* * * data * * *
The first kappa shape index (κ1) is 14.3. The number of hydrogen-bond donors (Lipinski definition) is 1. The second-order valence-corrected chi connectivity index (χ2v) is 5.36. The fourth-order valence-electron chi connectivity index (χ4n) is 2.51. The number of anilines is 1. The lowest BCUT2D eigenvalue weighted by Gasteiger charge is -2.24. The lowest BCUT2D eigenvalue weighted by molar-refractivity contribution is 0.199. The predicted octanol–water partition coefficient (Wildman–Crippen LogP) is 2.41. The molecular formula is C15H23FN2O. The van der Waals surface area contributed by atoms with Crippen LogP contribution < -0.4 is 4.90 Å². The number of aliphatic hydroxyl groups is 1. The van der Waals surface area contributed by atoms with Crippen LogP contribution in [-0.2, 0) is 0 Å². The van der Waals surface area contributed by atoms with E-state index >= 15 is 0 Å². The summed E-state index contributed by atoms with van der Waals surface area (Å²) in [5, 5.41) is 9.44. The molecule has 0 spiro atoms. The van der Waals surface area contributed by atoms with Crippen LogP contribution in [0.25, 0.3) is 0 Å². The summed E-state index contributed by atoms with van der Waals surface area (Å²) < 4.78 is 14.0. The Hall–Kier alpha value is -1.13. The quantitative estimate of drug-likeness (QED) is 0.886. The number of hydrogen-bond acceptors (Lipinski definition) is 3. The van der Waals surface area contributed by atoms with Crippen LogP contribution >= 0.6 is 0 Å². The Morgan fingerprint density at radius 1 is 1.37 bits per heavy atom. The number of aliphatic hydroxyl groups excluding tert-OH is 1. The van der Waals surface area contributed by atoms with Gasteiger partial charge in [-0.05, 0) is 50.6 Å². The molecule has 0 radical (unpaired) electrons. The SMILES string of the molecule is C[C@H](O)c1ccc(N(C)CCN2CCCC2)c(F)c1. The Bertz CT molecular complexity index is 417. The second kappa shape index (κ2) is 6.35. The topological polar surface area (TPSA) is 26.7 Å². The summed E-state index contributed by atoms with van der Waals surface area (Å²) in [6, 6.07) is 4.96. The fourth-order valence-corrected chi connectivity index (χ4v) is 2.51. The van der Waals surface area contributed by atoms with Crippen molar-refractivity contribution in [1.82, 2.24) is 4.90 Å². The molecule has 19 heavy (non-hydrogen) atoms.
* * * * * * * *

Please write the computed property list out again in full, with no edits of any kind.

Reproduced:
The first kappa shape index (κ1) is 14.3. The number of hydrogen-bond donors (Lipinski definition) is 1. The second-order valence-corrected chi connectivity index (χ2v) is 5.36. The fourth-order valence-electron chi connectivity index (χ4n) is 2.51. The number of anilines is 1. The lowest BCUT2D eigenvalue weighted by Gasteiger charge is -2.24. The lowest BCUT2D eigenvalue weighted by molar-refractivity contribution is 0.199. The predicted octanol–water partition coefficient (Wildman–Crippen LogP) is 2.41. The molecular formula is C15H23FN2O. The van der Waals surface area contributed by atoms with Crippen LogP contribution < -0.4 is 4.90 Å². The number of aliphatic hydroxyl groups is 1. The van der Waals surface area contributed by atoms with Crippen LogP contribution in [-0.2, 0) is 0 Å². The van der Waals surface area contributed by atoms with E-state index >= 15 is 0 Å². The summed E-state index contributed by atoms with van der Waals surface area (Å²) in [5, 5.41) is 9.44. The molecule has 0 spiro atoms. The van der Waals surface area contributed by atoms with Crippen LogP contribution in [0.25, 0.3) is 0 Å². The summed E-state index contributed by atoms with van der Waals surface area (Å²) < 4.78 is 14.0. The Hall–Kier alpha value is -1.13. The quantitative estimate of drug-likeness (QED) is 0.886. The number of hydrogen-bond acceptors (Lipinski definition) is 3. The van der Waals surface area contributed by atoms with Crippen LogP contribution >= 0.6 is 0 Å². The Morgan fingerprint density at radius 1 is 1.37 bits per heavy atom. The number of aliphatic hydroxyl groups excluding tert-OH is 1. The van der Waals surface area contributed by atoms with Gasteiger partial charge in [-0.05, 0) is 50.6 Å². The molecule has 0 radical (unpaired) electrons. The SMILES string of the molecule is C[C@H](O)c1ccc(N(C)CCN2CCCC2)c(F)c1. The Bertz CT molecular complexity index is 417. The second kappa shape index (κ2) is 6.35. The topological polar surface area (TPSA) is 26.7 Å². The summed E-state index contributed by atoms with van der Waals surface area (Å²) in [6, 6.07) is 4.96. The fourth-order valence-corrected chi connectivity index (χ4v) is 2.51. The van der Waals surface area contributed by atoms with Crippen molar-refractivity contribution in [1.82, 2.24) is 4.90 Å². The molecule has 19 heavy (non-hydrogen) atoms.